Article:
Lungeing over the barbell is probably what you are looking for. It's the lunge based cousin of the hack squat. Just lunge over the barbell, and bring it up with you. There is a closely related lift - the lunge deadlift - where you lunge over the bar, then bend down and grab it so you can deadlift it. Both are fine exercises. There are probably a lot of other straddle lifts, but since my old trainer Andre left to get his MBA I doubt I will be learning any new ones.

    One thing I have actually done - and it wasn't my idea for sure, but it works - is to hold the barbell at your side in one hand and lunge. Andre wanted to do this for a combination of reasons (Andre almost never did one thing at a time). You get a grip challenge, a very high resistance balance challenge, and some isometric shrug aspect, but the worst part is that in order to keep the barbell from touching the floor, you have to do them very slowly. Try this with an unloaded bar and before you add any plates. Better yet, be smart like Andre - get someone else to do them for you.

    But you did want more weight, so for that, I would modify the above really unpleasant exercise by adding the other bar to balance out. It will still be extremely tough to keep the barbells off the floor, but it will take some of the edge off your pelvis and torso side load to keep the balance. You can walk that lunge all over the place if you are interested in getting a product endorsement from Tylenol. With two straight bars you can load more weight than anyone in history has ever lunged, and no safety issue (unless you count mental health).
     
    #31 zenpharaohs, Jun 12, 2006
    Last edited: Jun 12, 2006
  12. mastover

    mastover Well-Known Member

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    {QUOTE}Problem with barbell lunges is the safety issues... ie what happens when you tip over? or close to failure?.

    *my gym doesn't have a powerrack or decent squat rack{QUOTE}

    There are a few solutions and alternatives:
    ~ Smith Machine Lunges. Reverse Smith Machine Lunges (hits the glutes hamstring tie-ins)
    ~ Smith Machine Split Squat
    ~ Barbell or Dumbell Split Squats
    ~ Bulgarian Squats in a Smith machine, or with dumbells. Barbell variety is more difficult but boy does it burn!
    ~ Reverse stationary BB or DB lunges

    Find the one which seems better suited for your balance and safety issues and work them progressively. I also favor walking DB lunges. In the summer, I used to do walking lunges at the beach in the sand. This would really add size and slice up my hammies and quads very nicely. A fellow competitor (and natural Pro) from Jamaica, does walking lunges in the ocean in water which is waist high. He never does squats but his legs are phenomenal. I may try doing these in the pool at the Y one of these days and see what happens. Sounds like fun! :nod:
     
  13. tennisball

    tennisball Well-Known Member

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    Don't work until failure. Failure does not equal strength gain or muscle growth. Obviously, it can, but non-failure is just as effective.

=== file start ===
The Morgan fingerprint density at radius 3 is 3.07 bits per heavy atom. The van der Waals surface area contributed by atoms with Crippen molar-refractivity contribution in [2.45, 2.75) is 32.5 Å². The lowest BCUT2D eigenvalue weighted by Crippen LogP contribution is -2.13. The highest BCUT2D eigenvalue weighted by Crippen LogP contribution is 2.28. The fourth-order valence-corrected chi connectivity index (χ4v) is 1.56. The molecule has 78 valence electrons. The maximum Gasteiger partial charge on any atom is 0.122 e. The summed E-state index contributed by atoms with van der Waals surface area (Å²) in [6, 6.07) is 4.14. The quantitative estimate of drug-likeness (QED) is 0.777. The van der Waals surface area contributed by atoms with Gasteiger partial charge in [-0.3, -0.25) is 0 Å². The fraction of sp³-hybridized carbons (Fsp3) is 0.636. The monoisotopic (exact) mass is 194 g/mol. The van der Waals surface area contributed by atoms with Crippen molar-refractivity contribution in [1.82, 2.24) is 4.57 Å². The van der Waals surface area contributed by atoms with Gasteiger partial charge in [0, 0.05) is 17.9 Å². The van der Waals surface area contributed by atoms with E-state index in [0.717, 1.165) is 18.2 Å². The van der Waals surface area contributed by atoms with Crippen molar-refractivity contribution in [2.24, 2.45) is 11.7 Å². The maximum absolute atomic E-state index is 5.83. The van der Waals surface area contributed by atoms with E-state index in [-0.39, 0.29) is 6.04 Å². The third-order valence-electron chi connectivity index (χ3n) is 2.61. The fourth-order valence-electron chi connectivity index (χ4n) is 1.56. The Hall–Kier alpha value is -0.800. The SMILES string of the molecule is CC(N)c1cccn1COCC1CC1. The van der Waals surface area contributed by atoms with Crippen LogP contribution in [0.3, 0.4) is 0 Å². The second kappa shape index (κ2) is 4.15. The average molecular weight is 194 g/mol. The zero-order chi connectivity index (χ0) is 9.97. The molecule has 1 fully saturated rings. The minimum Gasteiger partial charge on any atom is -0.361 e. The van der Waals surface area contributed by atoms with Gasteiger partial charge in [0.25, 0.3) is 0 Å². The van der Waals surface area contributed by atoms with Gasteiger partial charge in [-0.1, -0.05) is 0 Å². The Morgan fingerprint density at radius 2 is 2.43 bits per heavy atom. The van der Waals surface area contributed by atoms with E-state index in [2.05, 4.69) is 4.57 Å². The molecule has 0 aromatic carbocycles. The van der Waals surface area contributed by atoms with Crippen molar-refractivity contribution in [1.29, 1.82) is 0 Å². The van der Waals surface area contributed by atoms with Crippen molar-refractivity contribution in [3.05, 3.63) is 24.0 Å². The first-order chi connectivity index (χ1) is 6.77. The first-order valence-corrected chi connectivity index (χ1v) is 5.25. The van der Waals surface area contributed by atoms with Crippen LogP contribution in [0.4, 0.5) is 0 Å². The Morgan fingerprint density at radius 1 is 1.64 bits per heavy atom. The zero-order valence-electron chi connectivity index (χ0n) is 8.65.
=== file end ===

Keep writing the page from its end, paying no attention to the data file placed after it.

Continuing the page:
And tipping over? Well, fall down. A plate in the side of the head will teach you to work harder the next time! Ha!



     
  14. reanimated838uk

    reanimated838uk Well-Known Member

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    :-) oh i realise failure isn't necessary, but without safety equipment involved its always hard to mentally and physically continue with extra reps/weights. And if for some reason you do go past this limitation, its possible you'll eventually hit failure. And it would be wiser to prepare for that.

    Thanks for the suggestions Zeph and Mastover. I'll look into incorporating them in future workouts :D
     
  15. zenpharaohs

    zenpharaohs Elite Member
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    If he has a problem with heavy barbell lunges, then it's sort of the same problem with barbell split squats, isn't it?

    Dumbells are a fine answer if he has dumbells heavy enough for what he needs.
     
  16. mastover

    mastover Well-Known Member

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    They could be zen....but not always. With the split squats you're in a stationary position. With the BB lunges you're taking forward or (if the case may be) reverse steps creating a more unstable, balance related atmosphere.
     
  17. zenpharaohs

    zenpharaohs Elite Member
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    I was thinking of the case where you can't get up without dumping the bar. In that case, I really wouldn't want the back foot stuck up on the bench with no safety over it.

    Obviously, if he's got the dumbells this doesn't happen, or if the barbell is not above the legs.

    Worries like this are part of the reason that squatting is so popular.
     
  18. HevyMetal

    HevyMetal Well-Known Member

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    Ouch!!..that picture posted of the guy doing a donkey calf raise with the big plate dangling fron the chain around his waist hurts just to look at.

    Wouldn't he be better off with a wide leather belt connecting to the chain?

    I always do single-leg calf raises. Never do the 2-leg version.